Sustainable living and energy efficiency are terms that are spoken of nearly daily and while the idea of saving our planet by recycling and driving a Prius is nice, not many people take the time to research how investing in your home can actually save you hundreds to thousands of dollars every year, while promoting a healthier cleaner planet.
What's the first thing that comes to mind when you think about making your home more energy efficient? Probably installing solar panel or buying new appliances, while these two options will ultimately save you quiet a bit of money, the initial cost can be quiet substantial. Therefore there are many other inexpensive alternatives that should be considered.
1) Insulation: Just like every thing else overtime things become outdated, insulation is no exception. Sprayed insulation is arguably the best insulation you can get at the moment. There are two types of sprayed insulation; opened cell with a rating of R-3.5 and cost roughly $1 to $1.20 per square foot and closed cell which has a rating of R-7 and cost anywhere from $1.50 to $3 per square foot (R-Rating is a measure of how well heat is allowed to travel through insulation, the higher the better). With the average home size of 2500 sq/ft this would equate to roughly $2750 for open cell and $5625 for the closed cell. Sprayed insulation typically saves homeowners roughly 40% off their energy bill. Assuming you spend $200/month that would equate to a minimum savings of $80/month and $960 annually (gofoaminc.com)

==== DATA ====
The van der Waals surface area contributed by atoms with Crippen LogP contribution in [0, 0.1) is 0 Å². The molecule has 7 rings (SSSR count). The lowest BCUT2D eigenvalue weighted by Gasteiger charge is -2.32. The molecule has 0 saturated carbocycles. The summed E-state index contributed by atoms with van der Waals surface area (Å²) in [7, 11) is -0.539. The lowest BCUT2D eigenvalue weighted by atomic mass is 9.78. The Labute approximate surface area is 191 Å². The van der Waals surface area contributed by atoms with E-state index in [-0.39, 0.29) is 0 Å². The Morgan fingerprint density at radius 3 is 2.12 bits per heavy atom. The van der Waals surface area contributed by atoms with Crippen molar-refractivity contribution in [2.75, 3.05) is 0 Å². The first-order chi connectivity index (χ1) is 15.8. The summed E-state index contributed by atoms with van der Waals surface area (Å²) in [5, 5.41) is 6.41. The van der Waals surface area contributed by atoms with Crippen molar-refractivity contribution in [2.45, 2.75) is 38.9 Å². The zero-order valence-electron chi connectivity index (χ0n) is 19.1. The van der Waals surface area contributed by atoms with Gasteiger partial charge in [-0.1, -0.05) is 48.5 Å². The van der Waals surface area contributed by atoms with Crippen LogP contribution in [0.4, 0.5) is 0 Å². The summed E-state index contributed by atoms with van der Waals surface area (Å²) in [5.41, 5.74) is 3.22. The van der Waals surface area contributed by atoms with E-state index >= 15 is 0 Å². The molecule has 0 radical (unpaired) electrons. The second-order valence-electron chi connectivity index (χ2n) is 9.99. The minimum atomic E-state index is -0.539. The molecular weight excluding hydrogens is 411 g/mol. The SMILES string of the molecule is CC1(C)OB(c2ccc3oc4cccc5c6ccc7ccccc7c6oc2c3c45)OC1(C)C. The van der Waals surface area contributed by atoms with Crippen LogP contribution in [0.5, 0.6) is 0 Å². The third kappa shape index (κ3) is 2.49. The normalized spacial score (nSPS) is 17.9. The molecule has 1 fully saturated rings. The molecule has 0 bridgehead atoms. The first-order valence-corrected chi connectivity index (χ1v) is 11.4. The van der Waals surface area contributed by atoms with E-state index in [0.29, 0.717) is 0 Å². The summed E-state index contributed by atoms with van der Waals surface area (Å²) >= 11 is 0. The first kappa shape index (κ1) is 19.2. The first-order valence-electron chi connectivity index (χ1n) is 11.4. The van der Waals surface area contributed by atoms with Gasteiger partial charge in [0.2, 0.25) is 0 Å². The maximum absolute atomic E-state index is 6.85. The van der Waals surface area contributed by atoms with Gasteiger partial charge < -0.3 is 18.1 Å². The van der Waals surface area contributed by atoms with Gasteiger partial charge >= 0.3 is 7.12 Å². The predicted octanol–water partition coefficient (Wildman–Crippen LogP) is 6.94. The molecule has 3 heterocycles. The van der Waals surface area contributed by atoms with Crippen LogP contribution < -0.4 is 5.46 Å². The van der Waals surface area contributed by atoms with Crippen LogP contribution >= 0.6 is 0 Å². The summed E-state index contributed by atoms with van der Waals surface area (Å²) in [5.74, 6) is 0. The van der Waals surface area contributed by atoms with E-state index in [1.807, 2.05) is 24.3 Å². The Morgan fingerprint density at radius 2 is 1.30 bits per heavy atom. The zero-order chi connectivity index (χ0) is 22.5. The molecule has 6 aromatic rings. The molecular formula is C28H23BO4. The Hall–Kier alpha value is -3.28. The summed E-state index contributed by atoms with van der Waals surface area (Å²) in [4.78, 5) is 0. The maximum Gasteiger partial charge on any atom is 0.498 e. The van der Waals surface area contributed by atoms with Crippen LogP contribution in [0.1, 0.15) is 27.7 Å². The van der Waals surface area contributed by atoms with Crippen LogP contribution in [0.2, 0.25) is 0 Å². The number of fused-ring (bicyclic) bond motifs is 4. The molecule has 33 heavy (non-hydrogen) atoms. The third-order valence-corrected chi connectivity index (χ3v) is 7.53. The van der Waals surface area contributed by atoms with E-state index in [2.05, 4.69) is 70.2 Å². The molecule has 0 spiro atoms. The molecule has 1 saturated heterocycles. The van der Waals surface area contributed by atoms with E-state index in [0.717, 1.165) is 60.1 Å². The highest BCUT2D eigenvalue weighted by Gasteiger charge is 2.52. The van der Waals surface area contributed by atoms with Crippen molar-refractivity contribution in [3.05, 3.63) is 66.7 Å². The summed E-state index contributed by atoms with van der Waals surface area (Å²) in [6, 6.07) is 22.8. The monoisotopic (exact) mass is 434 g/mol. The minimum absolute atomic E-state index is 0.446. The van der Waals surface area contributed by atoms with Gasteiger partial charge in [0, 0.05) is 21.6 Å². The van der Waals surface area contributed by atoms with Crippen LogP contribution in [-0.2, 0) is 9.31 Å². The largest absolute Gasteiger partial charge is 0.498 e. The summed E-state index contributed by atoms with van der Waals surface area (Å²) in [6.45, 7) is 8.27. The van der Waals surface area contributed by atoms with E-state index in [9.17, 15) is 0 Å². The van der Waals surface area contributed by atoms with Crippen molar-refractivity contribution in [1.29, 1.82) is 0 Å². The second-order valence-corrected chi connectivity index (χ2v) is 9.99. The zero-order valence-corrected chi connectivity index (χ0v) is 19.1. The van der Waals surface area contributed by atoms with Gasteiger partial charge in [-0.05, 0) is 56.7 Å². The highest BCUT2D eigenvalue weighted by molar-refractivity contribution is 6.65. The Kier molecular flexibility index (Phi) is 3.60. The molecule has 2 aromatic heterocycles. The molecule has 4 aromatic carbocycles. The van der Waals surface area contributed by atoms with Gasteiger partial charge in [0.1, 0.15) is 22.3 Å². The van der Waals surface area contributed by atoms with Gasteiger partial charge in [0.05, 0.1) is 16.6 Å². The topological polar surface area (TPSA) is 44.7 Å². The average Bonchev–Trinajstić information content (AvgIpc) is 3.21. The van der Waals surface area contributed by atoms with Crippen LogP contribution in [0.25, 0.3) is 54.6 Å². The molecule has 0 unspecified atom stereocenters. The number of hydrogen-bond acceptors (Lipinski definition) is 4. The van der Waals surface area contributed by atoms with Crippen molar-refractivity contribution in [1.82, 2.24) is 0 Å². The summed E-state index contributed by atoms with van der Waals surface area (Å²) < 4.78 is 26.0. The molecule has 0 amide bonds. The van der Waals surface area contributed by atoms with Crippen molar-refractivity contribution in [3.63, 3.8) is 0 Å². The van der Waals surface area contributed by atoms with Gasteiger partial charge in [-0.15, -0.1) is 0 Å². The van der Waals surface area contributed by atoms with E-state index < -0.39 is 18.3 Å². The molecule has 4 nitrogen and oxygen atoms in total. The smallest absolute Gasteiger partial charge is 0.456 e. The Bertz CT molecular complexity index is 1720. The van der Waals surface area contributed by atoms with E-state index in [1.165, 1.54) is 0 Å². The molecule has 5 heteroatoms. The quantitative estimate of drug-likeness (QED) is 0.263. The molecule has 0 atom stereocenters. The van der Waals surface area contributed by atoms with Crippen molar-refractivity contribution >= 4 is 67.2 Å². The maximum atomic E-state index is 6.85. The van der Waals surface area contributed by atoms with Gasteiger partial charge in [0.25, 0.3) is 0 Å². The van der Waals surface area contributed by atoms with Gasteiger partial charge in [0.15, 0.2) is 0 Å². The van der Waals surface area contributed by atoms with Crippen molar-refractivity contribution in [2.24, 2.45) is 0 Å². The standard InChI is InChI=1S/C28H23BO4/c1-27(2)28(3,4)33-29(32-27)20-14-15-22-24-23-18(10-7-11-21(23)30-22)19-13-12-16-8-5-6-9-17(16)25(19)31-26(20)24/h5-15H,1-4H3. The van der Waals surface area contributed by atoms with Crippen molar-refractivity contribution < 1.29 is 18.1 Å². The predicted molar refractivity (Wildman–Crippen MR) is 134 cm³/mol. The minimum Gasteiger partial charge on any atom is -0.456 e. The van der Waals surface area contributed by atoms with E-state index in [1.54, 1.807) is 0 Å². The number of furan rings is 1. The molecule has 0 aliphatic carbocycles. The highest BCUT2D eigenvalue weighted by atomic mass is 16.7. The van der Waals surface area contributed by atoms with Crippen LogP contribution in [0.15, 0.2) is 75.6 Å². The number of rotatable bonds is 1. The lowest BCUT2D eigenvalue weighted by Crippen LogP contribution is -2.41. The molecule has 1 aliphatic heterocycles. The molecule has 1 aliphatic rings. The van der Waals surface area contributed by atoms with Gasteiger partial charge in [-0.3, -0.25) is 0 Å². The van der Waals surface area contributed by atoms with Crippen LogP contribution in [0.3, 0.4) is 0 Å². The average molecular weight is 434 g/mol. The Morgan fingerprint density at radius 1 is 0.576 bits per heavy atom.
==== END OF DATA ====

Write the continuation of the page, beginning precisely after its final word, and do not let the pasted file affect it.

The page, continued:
2) Re-caulking: Overtime a home will begin to leak, it is crucial that when this begins to happen you consider re-caulking the home. This is a simple do it yourself project or a relatively cheap hire. In this example let's assume you hire a contractor. The typical cost for labor and materials is roughly $1.15 to $1.45 per linear feet. For a average sized home that would be roughly $360. Based on research done by GE re-caulking a home will save the average homeowner 14% of their total heating and cooling cost.
3) Thermostat: Replacing your thermostat with a programmable one is an option that is rarely considered. In areas that experience extreme cold or hot weather a new thermostat can save homeowners up to 10% of their total heating and cooling costs. On average replacing your thermostat will cost $275.
The list goes on and on, from replacing old windows to simply planting shrubs/trees around your home. Not only will these upgrades save you money but they ultimately increase your overall home value. Not to mention there are dozens of government incentive programs that will help finance these projects. By living in a old leaky home you might as well be flushing your money down the toilet.
Ryan M. Nguyen is a Broker Associate at Keller Williams. He is a part of Carr Peck & Associates which has been recognized locally and nationally as an expert in real estate. Driven by his passion for real estate he strives to show the world what his generation brings to the table. For more information feel free to contact him or call 303.828.8720
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Author:Jason Peck Phone: 720-446-6301 Dated: July 22nd 2014 Views: 1,142 About Jason: ...
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